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Three million daily photos taken


Shortly after President Biden took office, I started asking his staff why their publicly announced target for the distribution of the Covid-19 vaccine – an average of one million shots per day – was so low. ambitious. The pace was not much faster than what the Trump administration had achieved in its final days, and it was well below the rate at which vaccine makers would deliver doses to the government. Based on that delivery schedule, a reasonable target seemed to be three million shots per day.

White House officials responded by citing the logistical challenges of awarding so many blows. But they never explicitly denied that three million daily shots were realistic. The answer left me suspecting that their real goal was closer to three million than one million, but that they wanted to set a public goal that they could easily erase.

Whatever you think of the PR strategy (and I tend to prefer transparency over artificially low expectations), the administration has now hit three million snaps a day. And that deserves to be commended for getting there so quickly.

To do so, it took a campaign that resembles a wartime mobilization in its speed and complexity. He involved state and local governments as well as the private sector. It combined existing infrastructure such as pharmacies with brand new mass vaccination clinics in sports stadiums and amusement parks.

In the past five days alone, more than 5% of Americans have received a vaccine. In total, nearly a third of Americans have now received at least one injection. That’s more, per capita, than in any other major country other than Great Britain. Canada and mainland Europe are far behind – and Australia, Brazil, China, India and Russia have been even slower.

Without the acceleration of vaccinations, the number of new cases of Covid in the United States would almost certainly have increased in recent weeks, as is the case in much of the world. Instead, new US cases have leveled off. They remain alarming, but the widely predicted spring surge has not happened – at least so far.

Perhaps more importantly, deaths continue to drop, in part because many of the most vulnerable Americans, such as those over 65, have received at least one injection:

Now that the country has hit three million shots per day, what should the new target be? There are parts to the answer.

First, a more equitable distribution of vaccines would both be fairer and save more lives, say epidemiologists. In many low-income communities – of all races, but disproportionately black and Latino – fewer people received vaccines than in affluent communities. Think of it this way: Many low-risk affluent people have received one or two vaccines, even though many older people in poorer communities have still not been vaccinated.

One of the main reasons is vaccine reluctance, which is on the decline but remains a significant problem, especially among Americans without a college degree. A second reason is logistical: it’s easier for professionals to spend time trying to register for a shot – and then go get one – than workers who are paid by the hour. The solution, according to many experts, should be to introduce more vaccines to communities with low vaccination rates and to facilitate vaccination.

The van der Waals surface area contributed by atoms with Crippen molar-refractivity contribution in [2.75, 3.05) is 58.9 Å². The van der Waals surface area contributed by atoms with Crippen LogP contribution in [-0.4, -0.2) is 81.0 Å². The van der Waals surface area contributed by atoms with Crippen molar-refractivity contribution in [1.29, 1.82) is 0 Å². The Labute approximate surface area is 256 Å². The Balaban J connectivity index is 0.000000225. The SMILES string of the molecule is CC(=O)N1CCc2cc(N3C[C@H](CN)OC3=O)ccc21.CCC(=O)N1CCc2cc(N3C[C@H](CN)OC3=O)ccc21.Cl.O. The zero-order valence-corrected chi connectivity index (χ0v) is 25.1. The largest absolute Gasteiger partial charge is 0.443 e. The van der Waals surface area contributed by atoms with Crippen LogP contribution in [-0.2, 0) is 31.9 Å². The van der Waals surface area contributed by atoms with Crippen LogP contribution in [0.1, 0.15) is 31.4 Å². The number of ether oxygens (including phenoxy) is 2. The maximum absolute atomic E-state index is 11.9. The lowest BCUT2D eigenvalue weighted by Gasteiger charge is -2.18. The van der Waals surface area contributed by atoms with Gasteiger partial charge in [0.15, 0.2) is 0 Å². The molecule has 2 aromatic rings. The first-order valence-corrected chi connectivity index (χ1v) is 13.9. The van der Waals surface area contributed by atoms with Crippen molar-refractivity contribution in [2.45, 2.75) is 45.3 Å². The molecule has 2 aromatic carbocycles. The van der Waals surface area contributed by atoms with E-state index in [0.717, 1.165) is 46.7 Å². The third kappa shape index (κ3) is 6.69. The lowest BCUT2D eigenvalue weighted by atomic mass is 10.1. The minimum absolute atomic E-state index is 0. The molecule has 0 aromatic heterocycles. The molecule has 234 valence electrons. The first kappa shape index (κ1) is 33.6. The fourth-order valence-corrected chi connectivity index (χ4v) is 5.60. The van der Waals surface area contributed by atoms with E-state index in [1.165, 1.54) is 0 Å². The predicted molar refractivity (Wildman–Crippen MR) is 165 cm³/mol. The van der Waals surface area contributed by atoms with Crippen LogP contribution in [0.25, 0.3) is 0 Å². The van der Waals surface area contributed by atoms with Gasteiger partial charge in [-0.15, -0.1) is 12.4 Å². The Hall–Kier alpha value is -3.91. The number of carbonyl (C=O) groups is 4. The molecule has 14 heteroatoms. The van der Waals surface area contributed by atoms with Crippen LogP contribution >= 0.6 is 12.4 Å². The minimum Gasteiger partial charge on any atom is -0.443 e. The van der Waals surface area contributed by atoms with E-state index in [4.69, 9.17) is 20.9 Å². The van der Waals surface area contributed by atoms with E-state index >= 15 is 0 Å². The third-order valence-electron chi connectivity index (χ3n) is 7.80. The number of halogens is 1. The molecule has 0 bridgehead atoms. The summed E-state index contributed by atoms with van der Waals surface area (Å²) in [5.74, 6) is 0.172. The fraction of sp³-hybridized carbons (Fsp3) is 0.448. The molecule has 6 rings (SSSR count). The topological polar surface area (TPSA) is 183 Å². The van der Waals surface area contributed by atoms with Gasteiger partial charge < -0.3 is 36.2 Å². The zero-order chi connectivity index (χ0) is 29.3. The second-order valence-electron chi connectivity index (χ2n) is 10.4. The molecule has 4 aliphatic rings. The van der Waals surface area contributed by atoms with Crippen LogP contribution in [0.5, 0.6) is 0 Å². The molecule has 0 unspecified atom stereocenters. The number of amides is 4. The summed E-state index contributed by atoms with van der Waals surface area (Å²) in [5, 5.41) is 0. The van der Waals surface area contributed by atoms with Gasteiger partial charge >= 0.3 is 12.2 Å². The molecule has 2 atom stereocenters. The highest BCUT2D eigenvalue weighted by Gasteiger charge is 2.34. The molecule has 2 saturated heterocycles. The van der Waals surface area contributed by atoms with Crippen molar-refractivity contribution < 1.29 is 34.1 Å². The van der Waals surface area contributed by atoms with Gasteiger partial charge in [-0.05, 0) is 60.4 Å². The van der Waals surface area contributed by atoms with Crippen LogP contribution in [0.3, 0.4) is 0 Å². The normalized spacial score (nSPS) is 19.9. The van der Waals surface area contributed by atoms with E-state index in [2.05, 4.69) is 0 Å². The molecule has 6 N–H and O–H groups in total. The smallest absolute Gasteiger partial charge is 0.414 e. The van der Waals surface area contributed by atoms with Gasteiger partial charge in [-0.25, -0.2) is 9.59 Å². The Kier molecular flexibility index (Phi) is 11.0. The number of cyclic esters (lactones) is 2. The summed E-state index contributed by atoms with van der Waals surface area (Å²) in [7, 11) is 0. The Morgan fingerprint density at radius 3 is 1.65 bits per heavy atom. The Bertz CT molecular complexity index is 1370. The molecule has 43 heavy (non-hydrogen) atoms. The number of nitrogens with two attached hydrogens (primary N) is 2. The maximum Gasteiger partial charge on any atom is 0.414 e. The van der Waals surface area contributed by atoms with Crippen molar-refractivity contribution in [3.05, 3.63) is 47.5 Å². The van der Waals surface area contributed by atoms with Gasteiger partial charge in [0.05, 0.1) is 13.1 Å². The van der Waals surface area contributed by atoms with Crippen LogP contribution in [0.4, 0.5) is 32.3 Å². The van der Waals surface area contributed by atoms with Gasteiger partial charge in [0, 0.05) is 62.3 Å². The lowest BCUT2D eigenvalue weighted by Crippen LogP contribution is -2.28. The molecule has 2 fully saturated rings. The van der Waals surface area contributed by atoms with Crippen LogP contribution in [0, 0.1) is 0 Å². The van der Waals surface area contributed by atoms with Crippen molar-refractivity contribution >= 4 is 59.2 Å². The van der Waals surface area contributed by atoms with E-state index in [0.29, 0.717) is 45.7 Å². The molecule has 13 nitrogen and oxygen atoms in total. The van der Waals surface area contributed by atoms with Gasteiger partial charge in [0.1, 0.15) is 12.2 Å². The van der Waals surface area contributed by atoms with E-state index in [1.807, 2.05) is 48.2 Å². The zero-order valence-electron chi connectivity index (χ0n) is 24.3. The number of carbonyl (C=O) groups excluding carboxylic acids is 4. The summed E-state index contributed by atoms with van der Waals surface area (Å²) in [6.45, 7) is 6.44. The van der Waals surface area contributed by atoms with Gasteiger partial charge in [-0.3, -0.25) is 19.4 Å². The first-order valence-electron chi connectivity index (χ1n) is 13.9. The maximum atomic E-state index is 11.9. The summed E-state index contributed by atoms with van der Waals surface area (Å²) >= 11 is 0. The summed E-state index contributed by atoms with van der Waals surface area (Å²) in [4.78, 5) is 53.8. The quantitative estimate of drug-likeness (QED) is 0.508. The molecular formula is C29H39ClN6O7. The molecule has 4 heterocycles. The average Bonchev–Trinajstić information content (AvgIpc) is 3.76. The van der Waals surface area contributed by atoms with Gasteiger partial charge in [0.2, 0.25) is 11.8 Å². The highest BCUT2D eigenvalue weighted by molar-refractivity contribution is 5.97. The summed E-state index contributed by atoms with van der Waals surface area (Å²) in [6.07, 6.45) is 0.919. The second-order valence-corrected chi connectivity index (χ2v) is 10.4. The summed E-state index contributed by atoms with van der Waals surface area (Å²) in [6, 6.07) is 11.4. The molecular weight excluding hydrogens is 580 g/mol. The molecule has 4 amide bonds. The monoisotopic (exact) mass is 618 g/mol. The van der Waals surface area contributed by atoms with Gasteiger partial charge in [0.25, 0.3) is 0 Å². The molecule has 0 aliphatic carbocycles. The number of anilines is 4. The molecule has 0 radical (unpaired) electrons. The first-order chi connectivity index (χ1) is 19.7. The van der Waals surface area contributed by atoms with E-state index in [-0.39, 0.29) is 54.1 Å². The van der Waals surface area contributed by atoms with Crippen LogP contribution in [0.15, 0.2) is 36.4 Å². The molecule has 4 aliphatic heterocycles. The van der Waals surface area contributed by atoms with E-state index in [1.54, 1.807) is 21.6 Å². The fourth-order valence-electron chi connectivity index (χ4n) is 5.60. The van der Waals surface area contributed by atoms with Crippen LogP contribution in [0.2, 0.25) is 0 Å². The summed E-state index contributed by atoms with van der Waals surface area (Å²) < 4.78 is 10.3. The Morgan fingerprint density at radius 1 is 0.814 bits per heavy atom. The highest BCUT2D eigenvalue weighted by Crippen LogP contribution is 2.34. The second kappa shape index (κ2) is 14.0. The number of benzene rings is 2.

The second part of the answer is that three million shots a day won’t stay impressive for long. Four million will be a more reasonable target within a few weeks. Why? Combined, Johnson & Johnson, Moderna and Pfizer will deliver more than four million shots per day this spring. There is no good reason for the guns to languish in storage when the world is in a race against more contagious and severe variants of the virus.

A spring surge in the United States remains possible. The sooner vaccines get into people’s arms, the more Americans will survive this pandemic.

Related: The number of cases is increasing in those US states where the variants are most common, as these charts show.

The virus

The life of an insect: We should all praise the ants.

Lives lived: Robert Mundell’s knowledge of the global economy won him a Nobel Prize. But he is perhaps best remembered as the intellectual father of the euro and what has come to be known as Reaganomics. He died at the age of 88.

In the 80s, a bad date inspired musician Nile Rodgers to write a song. The track “Your Love Is Canceled” played on the idea of ​​”canceling” a person for misconduct, as Clyde McGrady writes in the Washington Post.

The phrase stuck everywhere: Rappers and reality TV stars used it, and its popularity exploded once black Twitter users started saying it. On social media at the time, canceling someone or something “was more like changing the channel – and telling your friends and subscribers – than demanding that TV executives stop the show.” McGrady writes. This has changed in recent years.

Like much black slang, the term was appropriated by whites and has since strayed from its more innocuous origins. He has become highly politicized, applied to everything from public figures accused of sexual assault to sex toys Potato Head. It has followed a similar trajectory to the term “awakened,” which black activists popularized. That term has now evolved into a “one-word synthesis of leftist political ideology,” as Vox reports.

While these are some of the last terms removed from black culture, they won’t be the last. “One of the greatest exports of American culture,” a linguistics professor told the Post, “is the African American language.”

Yesterday’s Spelling Bee pangrams were captain rank and inability. Here is today’s puzzle – or you can play it online.

Here are today’s mini crosswords and a hint: Kate Middleton’s sister (five letters).

If you want to play more, find all of our games here.




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